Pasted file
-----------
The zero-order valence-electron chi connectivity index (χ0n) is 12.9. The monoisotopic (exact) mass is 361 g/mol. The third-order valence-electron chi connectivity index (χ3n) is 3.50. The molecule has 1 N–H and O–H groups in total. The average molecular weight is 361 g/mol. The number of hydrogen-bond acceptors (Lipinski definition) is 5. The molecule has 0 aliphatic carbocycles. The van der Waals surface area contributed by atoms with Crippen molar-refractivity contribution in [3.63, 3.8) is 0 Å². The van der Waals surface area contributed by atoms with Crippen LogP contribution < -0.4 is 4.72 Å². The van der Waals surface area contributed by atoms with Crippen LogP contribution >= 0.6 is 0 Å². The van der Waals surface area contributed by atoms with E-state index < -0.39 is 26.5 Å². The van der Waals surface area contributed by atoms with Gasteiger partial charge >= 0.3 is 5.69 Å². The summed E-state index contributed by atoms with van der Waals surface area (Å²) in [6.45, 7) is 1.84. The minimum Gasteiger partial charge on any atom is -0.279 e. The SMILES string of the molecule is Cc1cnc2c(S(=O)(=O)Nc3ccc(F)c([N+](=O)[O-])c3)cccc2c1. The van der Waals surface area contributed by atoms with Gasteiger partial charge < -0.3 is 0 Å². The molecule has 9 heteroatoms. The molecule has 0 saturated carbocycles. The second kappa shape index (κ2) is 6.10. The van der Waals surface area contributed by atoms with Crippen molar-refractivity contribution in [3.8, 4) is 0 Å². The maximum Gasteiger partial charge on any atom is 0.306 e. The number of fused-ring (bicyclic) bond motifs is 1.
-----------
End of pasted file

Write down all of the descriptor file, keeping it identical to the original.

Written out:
The zero-order valence-electron chi connectivity index (χ0n) is 12.9. The monoisotopic (exact) mass is 361 g/mol. The third-order valence-electron chi connectivity index (χ3n) is 3.50. The molecule has 1 N–H and O–H groups in total. The average molecular weight is 361 g/mol. The number of hydrogen-bond acceptors (Lipinski definition) is 5. The molecule has 0 aliphatic carbocycles. The van der Waals surface area contributed by atoms with Crippen molar-refractivity contribution in [3.63, 3.8) is 0 Å². The van der Waals surface area contributed by atoms with Crippen LogP contribution < -0.4 is 4.72 Å². The van der Waals surface area contributed by atoms with Crippen LogP contribution >= 0.6 is 0 Å². The van der Waals surface area contributed by atoms with E-state index < -0.39 is 26.5 Å². The van der Waals surface area contributed by atoms with Gasteiger partial charge >= 0.3 is 5.69 Å². The summed E-state index contributed by atoms with van der Waals surface area (Å²) in [6.45, 7) is 1.84. The minimum Gasteiger partial charge on any atom is -0.279 e. The SMILES string of the molecule is Cc1cnc2c(S(=O)(=O)Nc3ccc(F)c([N+](=O)[O-])c3)cccc2c1. The van der Waals surface area contributed by atoms with Gasteiger partial charge < -0.3 is 0 Å². The molecule has 9 heteroatoms. The molecule has 0 saturated carbocycles. The second kappa shape index (κ2) is 6.10. The van der Waals surface area contributed by atoms with Crippen molar-refractivity contribution in [3.8, 4) is 0 Å². The maximum Gasteiger partial charge on any atom is 0.306 e. The number of fused-ring (bicyclic) bond motifs is 1.